SWU graduate gives TEDx Talk on childhood trauma
As schools in Greenville County seek to understand the impact on childhood trauma as it affects students and impacts their teachers and classmates, a Southern Wesleyan University graduate is reaching out to help students in meaningful ways.
TJ Rumler is a licensed social worker with Greenville County Schools, where he serves as an advocate of alternative solutions to out-of-school suspensions for students whose actions often reflect the abuse and neglect they experience outside the classroom.
“I do a lot of speaking around the school district, and the topic that I spoke on at TED, that started over a year ago with the presentation I did for the school district and a friend of mine heard it,” Rumler said.
Rumler’s friend, who had done a TEDx talk, urged him to submit a presentation idea to TEDx. Similar to TED Talks, which feature top thought leaders from around the world, TEDx provides a similar forum on more of a local level.
“Between her and another friend I had that was my TEDx coach – they really coached me,” he said, adding that preparation for the talk is a rigorous process.
“If you don’t really want to do it, you’re probably going to quit through the middle of it. What I really loved about it was it made me take an idea that I usually spend two or three hours speaking about and condense it into 13 minutes.”
In Rumler’s TEDx Talk, he asserted, “It’s our professional duty and our ethical duty to make sure we do everything we can to quit suspending kids for nonviolent infractions.” Rumler questioned actions such as a five-day suspension for bringing a cellphone to class, warning of long-term consequences when the punishment doesn’t fit the offense.
Out of 4 million suspensions, 3 million are for nonviolent offenses, according to U.S. Dept. of Education statistics.
“Our brains risk-reward regions aren’t fully developed until our mid-20s, yet what we know about suspensions and the outcomes, we are quick to turn a stupid mistake made by an adolescent brain into a potentially life-altering punishment; it doesn’t make sense,” he said.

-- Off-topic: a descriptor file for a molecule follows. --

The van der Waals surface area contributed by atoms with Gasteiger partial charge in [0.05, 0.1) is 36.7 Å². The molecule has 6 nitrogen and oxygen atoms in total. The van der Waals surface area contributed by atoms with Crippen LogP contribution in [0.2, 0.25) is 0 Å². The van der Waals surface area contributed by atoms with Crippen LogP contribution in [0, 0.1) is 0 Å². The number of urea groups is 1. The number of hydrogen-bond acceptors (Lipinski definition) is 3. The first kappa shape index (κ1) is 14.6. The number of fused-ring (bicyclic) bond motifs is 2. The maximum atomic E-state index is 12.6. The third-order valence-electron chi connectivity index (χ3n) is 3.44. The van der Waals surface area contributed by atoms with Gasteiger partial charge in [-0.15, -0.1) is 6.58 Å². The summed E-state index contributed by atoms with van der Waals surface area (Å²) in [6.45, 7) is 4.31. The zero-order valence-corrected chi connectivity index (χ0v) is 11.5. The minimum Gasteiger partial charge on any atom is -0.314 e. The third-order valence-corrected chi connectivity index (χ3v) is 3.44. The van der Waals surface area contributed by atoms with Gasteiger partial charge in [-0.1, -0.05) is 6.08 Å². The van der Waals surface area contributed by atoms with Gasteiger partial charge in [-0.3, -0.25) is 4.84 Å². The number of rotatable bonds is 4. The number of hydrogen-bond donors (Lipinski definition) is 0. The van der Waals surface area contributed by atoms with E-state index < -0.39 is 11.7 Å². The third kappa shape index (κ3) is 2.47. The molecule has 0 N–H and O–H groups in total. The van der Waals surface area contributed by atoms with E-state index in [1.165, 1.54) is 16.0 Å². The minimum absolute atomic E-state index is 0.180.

Rumler sees hope in On track Greenville, an initiative formed through a partnership with United Way, Greenville Health System, Greenville County Schools and several other community partners. On Track has an early warning system to identify middle school students who are already at-risk for not graduating.
Rumler points out there was no single factor that led him to his current profession. He recalled how he enjoyed leading youth in church and at camps. He had recently returned from a deployment to Iraq, following an impulse to enter the military after 9/11. When Rumler returned home, he took a sales job, but never felt fulfilled.
“I ran into an old guidance counselor at a high school graduation at my actual high school. I told her what I was doing and she kind of kicked me in the butt, figuratively speaking, and she said ‘you’re too smart to have never finished a degree.’ She told me about the Human Services program at Southern Wesleyan. I can be somewhat of an impulsive person. I looked into it and it spoke to what I wanted to do,” he said. “A week or two later I was enrolled. Through that process, I was lucky enough, thanks to Mildred Williams, even in my undergrad program I went ahead and transitioned into two jobs in the field while I was doing that. Already in my career I’ve been able to work with a lot of different populations, and at the end of the day, I feel this is where my sweet spot is.”
Southern Wesleyan University is a Christ-centered, student-focused, faith-filled community that offers inventive learning experiences. The university endeavors to prepare its students to be dedicated scholars and servant-leaders who impact the world for Christ. At the same time, it’s Southern Wesleyan’s desire to practice contagious generosity within the surrounding community. For details about degree programs, go online to swu.edu.